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The Logical Foundations of Mathematics offers a study of the foundations of mathematics, stressing comparisons between and critical analyses of the major non-constructive foundational systems. The position of constructivism within the spectrum of foundational philosophies is discussed, along with the exact relationship between topos theory and set theory. Comprised of eight chapters, this book begins with an introduction to first-order logic. In particular, two complete systems of axioms and rules for the first-order predicate calculus are given, one for efficiency in proving metatheorems, and the other, in a "natural deduction" style, for presenting detailed formal proofs. A somewhat novel feature of this framework is a full semantic and syntactic treatment of variable-binding term operators as primitive symbols of logic. Subsequent chapters focus on the origin of modern foundational studies; Gottlob Frege's formal system intended to serve as a foundation for mathematics and its paradoxes; the theory of types; and the Zermelo-Fraenkel set theory. David Hilbert's program and Kurt Gödel's incompleteness theorems are also examined, along with the foundational systems of W. V. Quine and the relevance of categorical algebra for foundations. This monograph will be of interest to students, teachers, practitioners, and researchers in mathematics.

Chapter 1. First-Order Logic

Section 1. The Sentential Calculus

Section 2. Formalization

Section 3. The Statement Calculus as a Formal System

Section 4. First-Order Theories

Section 5. Models of First-Order Theories

Section 6. Rules of Logic; Natural Deduction

Section 7. First-Order Theories with Equality; Variable-Binding Term Operators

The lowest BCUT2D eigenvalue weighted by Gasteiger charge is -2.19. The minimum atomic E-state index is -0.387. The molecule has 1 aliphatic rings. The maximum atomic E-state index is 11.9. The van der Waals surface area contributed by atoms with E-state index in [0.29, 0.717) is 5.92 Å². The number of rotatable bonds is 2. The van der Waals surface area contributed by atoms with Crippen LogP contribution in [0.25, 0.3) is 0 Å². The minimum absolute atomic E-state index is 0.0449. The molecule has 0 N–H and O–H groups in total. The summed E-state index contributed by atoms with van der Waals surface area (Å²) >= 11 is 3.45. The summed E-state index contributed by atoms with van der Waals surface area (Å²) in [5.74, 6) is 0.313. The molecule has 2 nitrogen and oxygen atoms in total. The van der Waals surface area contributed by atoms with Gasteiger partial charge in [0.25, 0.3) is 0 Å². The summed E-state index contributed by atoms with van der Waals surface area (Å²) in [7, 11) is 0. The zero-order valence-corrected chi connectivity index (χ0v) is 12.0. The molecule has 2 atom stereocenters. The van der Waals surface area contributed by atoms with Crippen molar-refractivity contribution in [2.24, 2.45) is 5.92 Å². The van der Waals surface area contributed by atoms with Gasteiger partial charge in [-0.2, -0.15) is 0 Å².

Section 8. Completeness with Vbtos

Section 9. An Example of a First-Order Theory

Chapter 2. The Origin of Modern Foundational Studies

Section 1. Mathematics as an Independent Science

Section 2. The Arithmetization of Analysis

Section 3. Constructivism

Section 4. Frege and the Notion of a Formal System

Section 5. Criteria for Foundations

Chapter 3. Frege's System and the Paradoxes

Section 1. The Intuitive Basis of Frege's System

Section 2. Frege's System

Section 3. The Theorem of Infinity

Section 4. Criticisms of Frege's System

Section 5. The Paradoxes

Section 6. Brouwer and Intuitionism

Section 7. Poincaré's Notion of Impredicative Definition

Section 8. Russell's Principle of Vicious Circle

Section 9. The Logical Paradoxes and the Semantic Paradoxes

Chapter 4. The Theory of Types

Section 1. Quantifying Predicate Letters

Section 2. Predicative Type Theory

Section 3. The Development of Mathematics in PT

Section 4. The System TT

Section 5. Criticisms of Type Theory as a Foundation for Mathematics

Section 6. The System ST

Section 7. Type Theory and First-Order Logic

Chapter 5. Zermelo-Fraenkel Set Theory

Section 1. Formalization of ZF

Section 2. The Completing Axioms

Section 3. Relations, Functions, and Simple Recursion

Section 4. The Axiom of Choice

Section 5. The Continuum Hypothesis; Descriptive Set Theory

Section 6. The Systems of von Neumann-Bernays-Gödel and Mostowski-Kelley-Morse

Section 7. Number Systems; Ordinal Recursion

Section 8. Conway's Numbers

Chapter 6. Hilbert's Program and Gödel's Incompleteness Theorems

Section 1. Hilbert's Program

Section 2. Gödel's Theorems and their Import

Section 3. The Method of Proof of Gödel's Theorems; Recursive Functions

Section 4. Nonstandard Models of S

Chapter 7. The Foundational Systems of W. V. Quine

Section 1. The System NF

Section 2. Cantor's Theorem in NF

Section 3. The Axiom of Choice in NF and the Theorem of Infinity

Section 4. NF and ST; Typical Ambiguity

Section 5. Quine's System ML

Section 6. Further Results on NF; Variant Systems

Section 7. Conclusions

Chapter 8. Categorical Algebra

Section 1. The Notion of a Category

Section 2. The First-Order Language of Categories

Section 3. Category Theory and Set Theory

Section 4. Functors and Large Categories

Section 5. Formal Development of the Language and Theory CS

Section 6. Topos Theory

Section 7. Global Elements in Toposes

Section 8. Image Factorizations and the Axiom of Choice

Section 9. A Last Look at CS

Section 10. ZF and WT

Section 11. The Internal Logic of Toposes

Section 12. The Internal Language of a Topos

Section 13. Conclusions

Selected Bibliography

Index

- No. of pages: 330
- Language: English
- Published: January 1, 1982
- Imprint: Pergamon
- eBook ISBN: 9781483189635